Educational Programs

Wildlife Information Center
Educational Programs

Education is an important part of the mission of the Wildlife Information Center–the sharing part of our “gathering and sharing information.”  Education is key to what we do: on the lookout at Bake Oven Knob when we are doing our hawk migration research, at public meetings, during testimony before government bodies, or when someone walks into our office.  Our publications educate and inform.  Our public talks and slide shows educate community members.  Our Kittatinny Raptor Corridor Handbook has been distributed to libraries throughout the corridor region.


Wildlife Activist

Wildlife Activist (ISSN 0894-4660) is published three times per year and is the main publication and newsletter for the general membership. Along with the feature articles, each issue includes News from the Kittatinny Raptor Corridor Project, Wildlife Notes, and an extensive section called Wildlife Book Reviews.

American Hawkwatcher

American Hawkwatcher (ISSN 0748-8319) is a scientific journal reporting on the long term Bake Oven Knob Hawk Count research project. It also includes other articles and short field notes related to hawks in the Western Hemisphere. American Hawkwatcher is published annually in December or January.

Kittatinny Raptor Corridor Educational Handbook

The Kittatinny Raptor Corridor Handbook is an educational resource for schools in the Raptor Corridor area. It contains short bulletins arranged in loose-leaf format.  

Bake Oven Knob Hawk Count Protocol Guide

This brochure describes in detail the techniques and methods used for our Bake Oven Knob Hawk Count. Across the country, many organizations rely on this guide as the basis for their hawk counts.

Wonderful World of Wildlife

The Wonderful World of Wildlife Reading Program is funded and sponsored by the Wildlife Center and is hosted by the Slatington (PA) Public Library. The program was established in 1996 and has served several hundred children since its inception. It was developed by Center member and Slatington Elementary teacher Deb Siglin, who continues to direct the program.

Each week during the summer and one Saturday per month during the school year, WWoW gathers children in two groups (4-6 and 7-11) for an hour program. Each session includes the reading of a wildlife related book by a volunteer, plus a hands on activity in which students usually have materials to take home after the program to discuss with their parents.

Young Ecologists Summer Camp

The Young Ecologists Summer Camp is a week-long day camp for students who have completed grades 6 or 7. The young ecologists study natural history topics, such as bird and tree identification, and also investigate issues relating to wildlife and the environment. They do water quality testing and study stream ecology, wetlands, and Appalachian forest ecology. They also study the migration and the Kittatinny Raptor Corridor and visit natural sites throughout the area.

The camp free for economically disadvantaged youth and there is a $30 registration fee for other students. The remainder of the cost of the camp is raised by the Wildlife Center. The camp was first operated in 1998.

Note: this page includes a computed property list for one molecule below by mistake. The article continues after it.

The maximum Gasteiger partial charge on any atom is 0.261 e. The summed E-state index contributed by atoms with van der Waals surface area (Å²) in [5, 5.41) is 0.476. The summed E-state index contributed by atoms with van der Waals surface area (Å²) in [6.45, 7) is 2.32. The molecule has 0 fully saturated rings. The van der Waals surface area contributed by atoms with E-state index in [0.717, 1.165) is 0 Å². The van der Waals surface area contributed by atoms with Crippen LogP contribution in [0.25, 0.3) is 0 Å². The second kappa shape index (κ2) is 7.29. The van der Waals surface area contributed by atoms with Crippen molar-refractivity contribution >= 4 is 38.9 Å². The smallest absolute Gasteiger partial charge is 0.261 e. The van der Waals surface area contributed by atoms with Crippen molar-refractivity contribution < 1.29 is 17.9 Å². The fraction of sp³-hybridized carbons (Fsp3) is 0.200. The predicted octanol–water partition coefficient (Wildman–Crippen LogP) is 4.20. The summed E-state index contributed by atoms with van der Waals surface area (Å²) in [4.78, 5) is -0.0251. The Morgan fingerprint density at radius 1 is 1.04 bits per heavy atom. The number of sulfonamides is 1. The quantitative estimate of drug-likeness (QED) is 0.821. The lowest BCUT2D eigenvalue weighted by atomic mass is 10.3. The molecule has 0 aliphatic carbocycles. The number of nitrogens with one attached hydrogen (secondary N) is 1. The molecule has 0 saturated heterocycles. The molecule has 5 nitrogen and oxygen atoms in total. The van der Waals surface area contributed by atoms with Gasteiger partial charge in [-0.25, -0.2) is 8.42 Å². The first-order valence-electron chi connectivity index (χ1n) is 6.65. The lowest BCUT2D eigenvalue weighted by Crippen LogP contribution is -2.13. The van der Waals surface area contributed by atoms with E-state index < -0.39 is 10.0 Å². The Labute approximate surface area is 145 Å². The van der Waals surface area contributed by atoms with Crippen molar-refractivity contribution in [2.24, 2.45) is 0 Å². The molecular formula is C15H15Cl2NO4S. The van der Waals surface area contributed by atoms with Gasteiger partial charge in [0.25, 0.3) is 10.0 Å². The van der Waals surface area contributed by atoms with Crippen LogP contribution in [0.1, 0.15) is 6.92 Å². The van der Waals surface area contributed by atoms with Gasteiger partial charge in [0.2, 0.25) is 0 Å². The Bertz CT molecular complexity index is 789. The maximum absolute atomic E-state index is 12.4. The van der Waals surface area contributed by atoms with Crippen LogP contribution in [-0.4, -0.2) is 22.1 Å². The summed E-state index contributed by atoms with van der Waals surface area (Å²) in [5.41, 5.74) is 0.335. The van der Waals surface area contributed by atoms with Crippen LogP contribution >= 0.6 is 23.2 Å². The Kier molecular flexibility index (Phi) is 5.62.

Student Ecologist Awards

Each year, the Wildlife Center recognizes the achievements of Lehigh Valley area high school students for outstanding work on behalf of wildlife and the environment. Teachers and other members of the public nominate students and the award winners are selected from this pool of nominees. Several of our student ecologists are now in college majoring in environmental science or wildlife biology, and one, Brian Topping, was recognized with a national conservation award from the Daughters of the American Revolution.

Our education program will be greatly expanded when we secure our own wildlife refuge and headquarters. Please see our land fund information for details.


Our internship program began in 1999 with our first wildlife biology intern. Her responsibilities included the daily hawk count at Bake Oven Knob, entering data from the count on the BirdSource web site, and producing a research project in conjunction with the interns at nearby Hawk Mountain Sanctuary. The hawk count intern position will be available every autumn from August 15 through the end of November.

Other internship possibilities can be designed as a cooperative project between the college, the student and the Wildlife Center. Opportunities for other internships include such things as wildlife research, environmental education, librarian, and web site design. For more detailed information, see our Internship Opportunities page.


The wildlife center maintains a non-lending research library which focuses on ornithology, wildlife, and ecology.  Use of the library is free for members.   Others should call to discuss arrangements.   Call for an appointment to use the library, or come to the one of the monthly Open Houses.

Hawk Talks

Hawk Talks are brief presentations geared to novice birders.  They are conducted during the Fall at Bake Oven Knob.  Contact the Center to arrange for one of our members to present a Hawk Talk for you or your group. 


Every fall the Center hosts the Hawkfest at Bake Oven Knob.  The contents vary every year, but often include presentations, as well as live raptors, reptiles, and other animals native to the area.  The picture at the right shows a marked hawk from Hawkfest 2002. 

WIC Presentations

The Wildlife Center offers free programs for local service clubs, chambers of commerce, and other groups. Wildlife Center Executive Director, Dan Kunkle, will attend your group’s meeting and present a 15 minute Power Point program followed by a question and answer session. To schedule a presentation for your group’s meeting, please contact Dan at the Center